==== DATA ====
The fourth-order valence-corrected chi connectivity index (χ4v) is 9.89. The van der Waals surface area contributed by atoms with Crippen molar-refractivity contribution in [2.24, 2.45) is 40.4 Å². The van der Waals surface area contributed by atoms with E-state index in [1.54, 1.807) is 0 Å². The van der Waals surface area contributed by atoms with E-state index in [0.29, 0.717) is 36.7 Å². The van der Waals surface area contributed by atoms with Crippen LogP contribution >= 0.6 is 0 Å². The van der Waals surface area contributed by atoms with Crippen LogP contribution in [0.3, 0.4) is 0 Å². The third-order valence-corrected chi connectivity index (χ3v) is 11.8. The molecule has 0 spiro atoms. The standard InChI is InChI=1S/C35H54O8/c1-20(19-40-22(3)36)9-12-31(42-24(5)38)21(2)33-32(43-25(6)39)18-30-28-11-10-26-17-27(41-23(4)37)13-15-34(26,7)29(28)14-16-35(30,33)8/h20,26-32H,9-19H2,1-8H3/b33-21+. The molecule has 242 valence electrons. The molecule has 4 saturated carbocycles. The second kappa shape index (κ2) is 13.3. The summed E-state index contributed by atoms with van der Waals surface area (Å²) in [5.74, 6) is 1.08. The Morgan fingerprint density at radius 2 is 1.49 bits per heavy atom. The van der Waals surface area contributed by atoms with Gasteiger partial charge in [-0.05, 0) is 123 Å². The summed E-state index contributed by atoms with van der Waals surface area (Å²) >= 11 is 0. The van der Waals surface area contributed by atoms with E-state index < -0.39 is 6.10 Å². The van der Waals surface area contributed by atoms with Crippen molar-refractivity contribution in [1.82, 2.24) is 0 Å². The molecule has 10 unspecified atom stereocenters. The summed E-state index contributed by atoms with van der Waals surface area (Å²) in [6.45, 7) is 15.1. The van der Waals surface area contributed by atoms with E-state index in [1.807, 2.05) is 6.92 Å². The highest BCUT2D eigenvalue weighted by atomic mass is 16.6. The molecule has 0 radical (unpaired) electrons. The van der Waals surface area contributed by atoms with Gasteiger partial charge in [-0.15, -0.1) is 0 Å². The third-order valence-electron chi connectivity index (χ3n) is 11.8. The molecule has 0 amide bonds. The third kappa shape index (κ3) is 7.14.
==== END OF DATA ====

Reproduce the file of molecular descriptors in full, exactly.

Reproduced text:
The fourth-order valence-corrected chi connectivity index (χ4v) is 9.89. The van der Waals surface area contributed by atoms with Crippen molar-refractivity contribution in [2.24, 2.45) is 40.4 Å². The van der Waals surface area contributed by atoms with E-state index in [1.54, 1.807) is 0 Å². The van der Waals surface area contributed by atoms with E-state index in [0.29, 0.717) is 36.7 Å². The van der Waals surface area contributed by atoms with Crippen LogP contribution >= 0.6 is 0 Å². The van der Waals surface area contributed by atoms with Crippen LogP contribution in [0.3, 0.4) is 0 Å². The third-order valence-corrected chi connectivity index (χ3v) is 11.8. The molecule has 0 spiro atoms. The standard InChI is InChI=1S/C35H54O8/c1-20(19-40-22(3)36)9-12-31(42-24(5)38)21(2)33-32(43-25(6)39)18-30-28-11-10-26-17-27(41-23(4)37)13-15-34(26,7)29(28)14-16-35(30,33)8/h20,26-32H,9-19H2,1-8H3/b33-21+. The molecule has 242 valence electrons. The molecule has 4 saturated carbocycles. The second kappa shape index (κ2) is 13.3. The summed E-state index contributed by atoms with van der Waals surface area (Å²) in [5.74, 6) is 1.08. The Morgan fingerprint density at radius 2 is 1.49 bits per heavy atom. The van der Waals surface area contributed by atoms with Gasteiger partial charge in [-0.05, 0) is 123 Å². The summed E-state index contributed by atoms with van der Waals surface area (Å²) >= 11 is 0. The van der Waals surface area contributed by atoms with E-state index < -0.39 is 6.10 Å². The van der Waals surface area contributed by atoms with Crippen molar-refractivity contribution in [1.82, 2.24) is 0 Å². The molecule has 10 unspecified atom stereocenters. The summed E-state index contributed by atoms with van der Waals surface area (Å²) in [6.45, 7) is 15.1. The van der Waals surface area contributed by atoms with E-state index in [1.807, 2.05) is 6.92 Å². The highest BCUT2D eigenvalue weighted by atomic mass is 16.6. The molecule has 0 radical (unpaired) electrons. The van der Waals surface area contributed by atoms with Gasteiger partial charge in [-0.15, -0.1) is 0 Å². The third-order valence-electron chi connectivity index (χ3n) is 11.8. The molecule has 0 amide bonds. The third kappa shape index (κ3) is 7.14.